Thanks, I may give that a look when I have some time. Sounds interesting and educational.

Thanks. I'm familiar with the dleta-v way of viewing manoeuvres , I think the key point that I was not accounting for is that it is not just getting to the Sun but getting there and establishing some kind of orbit. They could get there using less fuel, do a close pass without shedding all that speed but they would probably pass so fast that they would not get much data and would then be fired out of the SS entirely, or to return as a comet in 2,300 years time.

That's not how it works. The launch will immediately put the probe into an orbit with its aphelion at the same distance from the Sun as Earth is. Its perihelion will be inside the orbit of Mercury. This is a stable orbit and it requires no additional maneuvering to maintain it. The probe will not be launched into another orbit unless it interacts with another massive object like a planet. Spending less fuel would put its perihelion further away from the Sun, but it wouldn't change its aphelion. The orbit would be the same as it was before, just less eccentric (more circular shaped, less like on oval).

NASA says they will pass perihelion at 430,000 mph aka 688,000 km/h that is a lot of delta-v as you say.

The probe's velocity at perihelion is extremely fast, but that's okay. We don't actually need to counteract it. We would only need to do so if we want to reach a circular orbit at that distance.

So media reports that it takes a lot of fuel to get there are missing the point , it takes a lot to get whilst still traveling SLOWLY enough to do a useful mission.

No, the media is dead on. Just getting there takes a great amount of fuel. It would take several times that much if we wanted the probe to enter a circular orbit. Luckily the mission is designed around the probe making multiple close encounters with long periods further away from the Sun in between these encounters.

Again it may be a question of how long. Just leaving the Earth "backwards" would mean < 107,000 km/hr and thus a decaying orbit but it could take years or centuries to spiral in.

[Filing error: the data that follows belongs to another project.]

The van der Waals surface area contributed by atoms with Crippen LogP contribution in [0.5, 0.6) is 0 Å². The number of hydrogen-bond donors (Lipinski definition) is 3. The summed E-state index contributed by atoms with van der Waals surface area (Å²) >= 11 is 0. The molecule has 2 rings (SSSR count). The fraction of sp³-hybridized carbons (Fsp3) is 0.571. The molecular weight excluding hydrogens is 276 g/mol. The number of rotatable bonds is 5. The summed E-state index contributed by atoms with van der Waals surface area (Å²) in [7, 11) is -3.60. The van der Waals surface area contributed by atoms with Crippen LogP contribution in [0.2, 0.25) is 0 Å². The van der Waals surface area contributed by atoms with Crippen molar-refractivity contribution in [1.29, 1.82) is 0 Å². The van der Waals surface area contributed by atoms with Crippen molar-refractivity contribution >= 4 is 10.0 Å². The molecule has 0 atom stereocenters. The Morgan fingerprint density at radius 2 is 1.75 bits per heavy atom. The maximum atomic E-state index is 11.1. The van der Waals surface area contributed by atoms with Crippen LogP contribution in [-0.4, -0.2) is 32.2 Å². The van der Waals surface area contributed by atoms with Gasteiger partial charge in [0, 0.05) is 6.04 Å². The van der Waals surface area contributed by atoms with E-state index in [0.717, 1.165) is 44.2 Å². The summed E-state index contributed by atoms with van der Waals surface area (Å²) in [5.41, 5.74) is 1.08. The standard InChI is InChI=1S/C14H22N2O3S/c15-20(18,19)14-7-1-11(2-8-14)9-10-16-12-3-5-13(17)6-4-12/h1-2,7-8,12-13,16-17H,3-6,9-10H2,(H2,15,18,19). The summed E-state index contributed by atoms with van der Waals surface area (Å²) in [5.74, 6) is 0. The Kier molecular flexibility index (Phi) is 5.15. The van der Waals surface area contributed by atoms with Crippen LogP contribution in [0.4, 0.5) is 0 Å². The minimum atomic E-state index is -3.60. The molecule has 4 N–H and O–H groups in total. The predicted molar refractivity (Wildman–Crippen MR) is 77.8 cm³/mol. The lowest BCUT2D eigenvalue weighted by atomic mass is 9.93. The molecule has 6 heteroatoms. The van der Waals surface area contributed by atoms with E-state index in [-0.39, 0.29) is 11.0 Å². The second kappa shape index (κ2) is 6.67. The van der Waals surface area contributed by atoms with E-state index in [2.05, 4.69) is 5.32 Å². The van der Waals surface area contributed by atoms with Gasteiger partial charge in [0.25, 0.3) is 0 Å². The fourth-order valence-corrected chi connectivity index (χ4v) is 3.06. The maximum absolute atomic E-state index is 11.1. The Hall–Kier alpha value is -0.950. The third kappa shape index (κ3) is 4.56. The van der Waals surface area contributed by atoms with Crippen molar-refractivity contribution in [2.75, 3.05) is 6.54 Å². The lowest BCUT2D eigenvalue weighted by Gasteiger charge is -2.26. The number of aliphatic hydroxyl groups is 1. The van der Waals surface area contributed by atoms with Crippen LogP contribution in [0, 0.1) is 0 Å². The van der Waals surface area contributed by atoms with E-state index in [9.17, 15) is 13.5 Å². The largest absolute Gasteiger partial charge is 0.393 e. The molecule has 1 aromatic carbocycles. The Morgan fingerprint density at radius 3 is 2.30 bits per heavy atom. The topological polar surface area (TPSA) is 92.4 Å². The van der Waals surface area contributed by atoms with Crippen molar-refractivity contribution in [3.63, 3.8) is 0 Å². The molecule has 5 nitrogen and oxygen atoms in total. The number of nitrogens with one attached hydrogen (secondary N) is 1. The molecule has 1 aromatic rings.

This is a common misconception, perhaps borne from pop media or sci fi: orbits do not decay on their own, they only decay if something is in the way, like an atmospere. If you start from any distance, with any non-zero tangential velocity - as long as it is enough to miss a collision- you are in a stable, elliptical orbit.

If they fired the engines enough to slow the probe so that it would miss the sun by 3 million miles, it would still loop back around to 90 million miles and they would still have a lot of energy to lose to get it into a stable, circular orbit.

"The escape velocity required to get to Mars is only about 40,000 km/hr"

There is the escape velocity to get free of Earth's gravitational field, That does not depend on where you are going afterwards. Is the 40,000 km/hr the max speed needed to do the Mars trip in a humanly useful time?
40,000 km/hr is the velocity needed to escape Earth's gravity from a point on the Earth's surface. I used that only as a rough estimate for the speed to get to Mars.

I guess we need more details about the flight plan to understand it properly.Again it may be a question of how long. Just leaving the Earth "backwards" would mean < 107,000 km/hr and thus a decaying orbit but it could take years or centuries to spiral in. They are using a kind of negative slingshot off Venus to shed some speed too but I guess the fuel usage is just to get there by Christmas instead of taking five years.
Just to follow up on what Drakkith has said, if its speed tangential to the Earth orbit were to decrease by 107,000 km/hr the probe would plummet into the sun with an initial acceleration of about 2.3 m/sec^2. It would only be a matter of a couple of months before it would reach the sun surface. The plan is to lose a bit less than that and have enough tangential speed so that the probe misses the sun surface and goes around the sun (and then back out to where it started falling). The time to reach the closest distance to the sun would be about the same as a direct plummet into the sun.

AM

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From the reference point of a satellite that it is at rest on a celestial body (i.e., theoretically defined as at rest with respect to the barycenter), the amount of energy to put that into a circular orbit (i.e., defined as being in free-fall but which stays at a constant distance from the barycenter) at the same distance from the barycenter is one-half the energy to put that into an escape trajectory - with the velocities relative to the barycenter as per the square-velocity rule for kinetic energy.